Ah Veganuary, our old friend, back from the distant memory of early 2019 yet still as headstrong and keen to promote itself as it was then. But do we all know what it is, or care to indulge in its numerous delights?
Apologies to all those grandmothers out there with a mouthful of eggs right now, but for our less vegged-up readers, 'Veganuary' means going vegan for the whole of January. So as well as obvious things like sausages, roast partridge and chicken kievs, you've got to kiss goodbye to other animal products like honey, say goodbye to jelly, and bid a fond farewell to butter, eggs and cheese. But before you run a mile to the safe sanctuary of your Sunday roast, you must surely have heard that this plant-based diet (and indeed lifestyle: leather shoes = tut tut) has risen to popularity recently due in part to concerns about animal welfare and the the climate crisis. Our friends at Cambridge University tell us that livestock and fish/egg/dairy production contributes to greenhouse gases and takes up a huge 83% of farmland, which could be used to grow vegetables and pulses that would feed many more people.
But we're mainly about health benefits here at OSMP. I'm talking lower cholesterol, blood pressure, and risk of diabetes; and lower risk of some cancers including colon cancer. And we all know that higher fibre helps reduce constipation - which can, unchecked, cause a real blockage to the festive season. Ahem. Anyway it's a good idea to read up on the vegan diet first to ensure you're not running low on essentials like vitamin B12 and iron. Hey, you could even come in and talk to one of our friendly GPs.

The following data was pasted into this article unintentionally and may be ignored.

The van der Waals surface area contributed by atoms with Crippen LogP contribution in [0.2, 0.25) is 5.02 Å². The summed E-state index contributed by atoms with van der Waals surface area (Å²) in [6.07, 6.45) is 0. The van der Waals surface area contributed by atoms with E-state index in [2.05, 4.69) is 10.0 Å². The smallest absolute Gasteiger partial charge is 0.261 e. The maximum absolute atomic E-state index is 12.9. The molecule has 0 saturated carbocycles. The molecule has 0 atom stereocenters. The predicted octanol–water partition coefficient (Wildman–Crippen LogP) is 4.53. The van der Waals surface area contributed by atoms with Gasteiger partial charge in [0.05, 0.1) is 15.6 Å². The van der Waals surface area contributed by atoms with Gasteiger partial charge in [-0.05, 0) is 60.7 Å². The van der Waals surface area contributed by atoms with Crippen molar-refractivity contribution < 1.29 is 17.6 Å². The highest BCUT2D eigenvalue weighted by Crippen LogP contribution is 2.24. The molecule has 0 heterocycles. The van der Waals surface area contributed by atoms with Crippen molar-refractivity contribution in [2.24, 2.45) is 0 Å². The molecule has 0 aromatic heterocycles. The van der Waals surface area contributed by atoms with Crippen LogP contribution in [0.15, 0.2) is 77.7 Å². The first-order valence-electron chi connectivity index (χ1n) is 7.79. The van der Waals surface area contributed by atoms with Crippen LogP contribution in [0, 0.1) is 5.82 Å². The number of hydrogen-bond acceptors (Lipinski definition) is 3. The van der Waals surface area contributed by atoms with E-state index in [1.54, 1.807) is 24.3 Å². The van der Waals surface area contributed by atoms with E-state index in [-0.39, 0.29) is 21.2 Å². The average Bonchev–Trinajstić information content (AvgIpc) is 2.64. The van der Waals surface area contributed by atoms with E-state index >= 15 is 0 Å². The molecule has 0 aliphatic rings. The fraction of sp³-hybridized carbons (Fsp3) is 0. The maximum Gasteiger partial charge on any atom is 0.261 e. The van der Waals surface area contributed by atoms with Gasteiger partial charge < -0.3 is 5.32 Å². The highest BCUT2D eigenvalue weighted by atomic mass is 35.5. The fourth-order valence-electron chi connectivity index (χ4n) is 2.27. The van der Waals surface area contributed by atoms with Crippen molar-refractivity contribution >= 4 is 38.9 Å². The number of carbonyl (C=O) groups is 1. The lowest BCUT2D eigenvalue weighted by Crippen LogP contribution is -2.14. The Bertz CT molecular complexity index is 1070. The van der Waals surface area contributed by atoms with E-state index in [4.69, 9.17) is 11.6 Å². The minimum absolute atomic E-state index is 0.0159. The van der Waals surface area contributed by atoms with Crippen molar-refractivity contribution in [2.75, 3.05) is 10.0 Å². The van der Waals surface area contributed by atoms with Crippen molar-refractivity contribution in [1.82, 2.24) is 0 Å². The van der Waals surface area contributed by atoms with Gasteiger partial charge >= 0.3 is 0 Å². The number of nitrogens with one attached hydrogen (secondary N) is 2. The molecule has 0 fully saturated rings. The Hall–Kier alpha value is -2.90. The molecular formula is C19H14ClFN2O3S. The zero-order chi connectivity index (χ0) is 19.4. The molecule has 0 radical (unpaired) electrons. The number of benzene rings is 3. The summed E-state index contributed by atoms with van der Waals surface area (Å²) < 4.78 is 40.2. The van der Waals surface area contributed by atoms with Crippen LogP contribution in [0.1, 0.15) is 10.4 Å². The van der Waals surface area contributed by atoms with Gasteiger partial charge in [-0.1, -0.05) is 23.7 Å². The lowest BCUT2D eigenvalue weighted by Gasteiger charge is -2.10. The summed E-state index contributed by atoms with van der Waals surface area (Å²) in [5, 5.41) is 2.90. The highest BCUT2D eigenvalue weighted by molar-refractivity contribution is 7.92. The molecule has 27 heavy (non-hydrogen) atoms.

If you can't face giving up your whole milk frothy coffee or that triple cheese pizza, or even your full English breakfast, there are many alternatives to tempt even the staunchest carnivore. On a recent recon mission I discovered the excellently-named Jaunty Goat café in Chester, which is entirely plant-based. I'm pretty sure a chorus of angels began to sing as I walked through the door. I enjoyed a meat free 'bacon' sandwich and a couple of cakes (look, I had a long day ahead). But mostly I was impressed with the fake bacon, or 'fakon' as it is comically known in the vegan trade. This was all backed up in the superb little book SOS – what you can do to reduce climate change by Seth Wynes where I learnt the three biggest things we can do to reduce our carbon footprint are: fly less, drive less, and (drumroll please) follow a plant-based diet. Ok so I'm covering my ears whilst huffy excuses pour in for the first 2, but the third is much easier to achieve, it's also slightly less expensive than switching to an electric car (where many charging points still use energy from fossil fuels anyway).